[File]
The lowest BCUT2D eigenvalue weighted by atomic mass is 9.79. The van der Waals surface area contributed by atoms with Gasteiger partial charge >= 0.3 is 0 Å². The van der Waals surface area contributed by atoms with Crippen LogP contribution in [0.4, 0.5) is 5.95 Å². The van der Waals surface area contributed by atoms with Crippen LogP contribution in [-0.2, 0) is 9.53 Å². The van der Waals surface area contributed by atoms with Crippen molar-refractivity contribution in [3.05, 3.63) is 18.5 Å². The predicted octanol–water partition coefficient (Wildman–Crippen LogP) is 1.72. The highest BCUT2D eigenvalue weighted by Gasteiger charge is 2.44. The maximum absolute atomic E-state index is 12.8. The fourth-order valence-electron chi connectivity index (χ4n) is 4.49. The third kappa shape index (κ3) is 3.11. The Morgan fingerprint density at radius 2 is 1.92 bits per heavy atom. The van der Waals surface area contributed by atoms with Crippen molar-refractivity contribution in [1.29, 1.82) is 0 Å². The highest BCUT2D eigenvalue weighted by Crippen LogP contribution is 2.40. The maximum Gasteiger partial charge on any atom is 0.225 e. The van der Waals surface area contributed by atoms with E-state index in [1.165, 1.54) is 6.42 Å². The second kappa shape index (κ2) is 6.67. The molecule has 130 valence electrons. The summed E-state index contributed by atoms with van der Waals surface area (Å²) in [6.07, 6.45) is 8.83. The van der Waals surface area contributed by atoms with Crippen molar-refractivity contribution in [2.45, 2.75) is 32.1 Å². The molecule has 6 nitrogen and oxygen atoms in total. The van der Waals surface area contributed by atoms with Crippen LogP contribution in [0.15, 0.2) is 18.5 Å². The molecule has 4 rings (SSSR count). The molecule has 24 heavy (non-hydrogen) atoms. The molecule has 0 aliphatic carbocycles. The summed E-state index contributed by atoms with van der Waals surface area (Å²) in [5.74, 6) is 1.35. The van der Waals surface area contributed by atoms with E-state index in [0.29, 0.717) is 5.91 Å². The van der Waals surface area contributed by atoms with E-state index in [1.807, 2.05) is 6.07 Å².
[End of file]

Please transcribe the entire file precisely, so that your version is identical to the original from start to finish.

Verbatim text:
The lowest BCUT2D eigenvalue weighted by atomic mass is 9.79. The van der Waals surface area contributed by atoms with Gasteiger partial charge >= 0.3 is 0 Å². The van der Waals surface area contributed by atoms with Crippen LogP contribution in [0.4, 0.5) is 5.95 Å². The van der Waals surface area contributed by atoms with Crippen LogP contribution in [-0.2, 0) is 9.53 Å². The van der Waals surface area contributed by atoms with Crippen molar-refractivity contribution in [3.05, 3.63) is 18.5 Å². The predicted octanol–water partition coefficient (Wildman–Crippen LogP) is 1.72. The highest BCUT2D eigenvalue weighted by Gasteiger charge is 2.44. The maximum absolute atomic E-state index is 12.8. The fourth-order valence-electron chi connectivity index (χ4n) is 4.49. The third kappa shape index (κ3) is 3.11. The Morgan fingerprint density at radius 2 is 1.92 bits per heavy atom. The van der Waals surface area contributed by atoms with Crippen molar-refractivity contribution in [1.29, 1.82) is 0 Å². The highest BCUT2D eigenvalue weighted by Crippen LogP contribution is 2.40. The maximum Gasteiger partial charge on any atom is 0.225 e. The van der Waals surface area contributed by atoms with E-state index in [1.165, 1.54) is 6.42 Å². The second kappa shape index (κ2) is 6.67. The molecule has 130 valence electrons. The summed E-state index contributed by atoms with van der Waals surface area (Å²) in [6.07, 6.45) is 8.83. The van der Waals surface area contributed by atoms with Crippen molar-refractivity contribution in [2.45, 2.75) is 32.1 Å². The molecule has 6 nitrogen and oxygen atoms in total. The van der Waals surface area contributed by atoms with Crippen LogP contribution in [0.15, 0.2) is 18.5 Å². The molecule has 4 rings (SSSR count). The molecule has 24 heavy (non-hydrogen) atoms. The molecule has 0 aliphatic carbocycles. The summed E-state index contributed by atoms with van der Waals surface area (Å²) in [5.74, 6) is 1.35. The van der Waals surface area contributed by atoms with E-state index in [0.29, 0.717) is 5.91 Å². The van der Waals surface area contributed by atoms with E-state index in [1.807, 2.05) is 6.07 Å².